The Therapeutic Relationship in ACT - Portland, ME

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Aug 18 2017 - 7:30am - Aug 19 2017 - 4:00pm
World Region: 
North America
United States
Kelly Wilson, PhD

An Experiential Workshop About Showing Up for the Clinical Conversation

In 2008, Kelly Wilson’s Mindfulness for Two quietly appeared as part of the growing acceptance and commitment therapy (ACT) literature. In contrast to the 1999 Acceptance and Commitment Therapy and its evolved 2011 edition—surveys of the theory and practice of ACT —Mindfulness for Two is a personal reflection on the two-way experience of an ACT session. What can happen when you slow down, let go of your usual patterns of managing hard content, and shift your attention from fixing and consoling to listening and appreciating? Your client is truly heard and, sometimes, can hear themselves for the first time. Join Kelly in these smaller, intimate settings, to explore what richness shows up unexpectedly in the margins of a mindful session.


Registration for these workshops will include copies of Mindfulness for Two and its companion volume Things Might Go Terribly, Horribly Wrong*. Reading Mindfulness for Two is a prerequisite for this workshop. The text is appropriate for all levels of practitioner, regardless of your familiarity with ACT. Students are most welcome. Your own personal experiences and perspectives will be primary subjects of discussion in the workshop.

* Your two books will be shipped to you shortly after you register so you can start reading right away. Because of this, we’re modifying our usual cancellation policy for these workshops: You are still free to cancel and get refunds according to our usual terms, but if your books have been shipped, they are not returnable, and we will withhold $35.00 from your refund—50% of the cover price of both books.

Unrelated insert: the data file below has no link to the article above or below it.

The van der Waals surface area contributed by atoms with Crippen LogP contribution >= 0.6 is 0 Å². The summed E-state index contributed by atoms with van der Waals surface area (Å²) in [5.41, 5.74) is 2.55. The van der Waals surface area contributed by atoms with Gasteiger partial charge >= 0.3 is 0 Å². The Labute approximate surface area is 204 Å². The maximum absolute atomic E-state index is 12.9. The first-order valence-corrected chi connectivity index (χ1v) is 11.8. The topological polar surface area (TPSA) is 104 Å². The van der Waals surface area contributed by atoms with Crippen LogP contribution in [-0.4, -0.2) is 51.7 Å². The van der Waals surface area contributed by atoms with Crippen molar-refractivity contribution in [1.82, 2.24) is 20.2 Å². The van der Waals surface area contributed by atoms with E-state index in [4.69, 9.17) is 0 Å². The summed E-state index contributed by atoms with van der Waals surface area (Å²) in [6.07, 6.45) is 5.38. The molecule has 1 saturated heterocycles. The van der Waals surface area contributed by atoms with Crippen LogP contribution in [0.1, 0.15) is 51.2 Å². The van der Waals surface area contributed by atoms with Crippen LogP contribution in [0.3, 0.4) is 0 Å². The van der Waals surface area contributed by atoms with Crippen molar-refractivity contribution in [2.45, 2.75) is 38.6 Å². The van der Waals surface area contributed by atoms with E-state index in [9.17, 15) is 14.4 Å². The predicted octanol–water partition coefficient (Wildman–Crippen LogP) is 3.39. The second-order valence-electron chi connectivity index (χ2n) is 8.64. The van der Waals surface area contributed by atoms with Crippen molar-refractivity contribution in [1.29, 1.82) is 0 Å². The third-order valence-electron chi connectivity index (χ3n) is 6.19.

Learning Objectives:

  • Explain why careful consideration of the ubiquity of human suffering is an important preliminary step to delivering psychotherapy
  • Describe how you experience the human impulse to problem solve as a therapist and how your clients are likely to experience it in their lives
  • Explain the importance of basic behavior analysis in the context of clinical psychology
  • Describe the distinction between behavior and context
  • Demonstrate a basic understanding of stimulus control as it applies to clinical practice, especially common patterns of stimulus control you’re likely to observe in sessions
  • For each of the six basic ACT processes, briefly describe a.) the basic shape of the process, b.) process in behavioral terms, and c.) the importance of the process as it reflects itself in your life and work as a clinician
  • Demonstrate ways to introduce mindful presence in a session: pace, pitch, tone
  • Describe common patterns of avoidance you’re likely to observe in clients
  • Describe common patterns of avoidance you’re likely to experience as a clinician
  • Explain how you can detect a “mind-y” conversation in a session
  • Describe way to balance acceptance and change in the context of a session
  • Explain psychological flexibility and why it is the explicit goal of ACT
  • Demonstrate experiential case conceptualization as it grows out of the material presented in this workshop

Friday, August 18, 2017 - Saturday, August 19, 2017
7:30 AM - 4:00 PM
Central Time

Embassy Suites Portland
1050 Westbrook St.
Portland, Maine 04102

13 CE Credit Hours Available

For more information or to register for this event, click here.  

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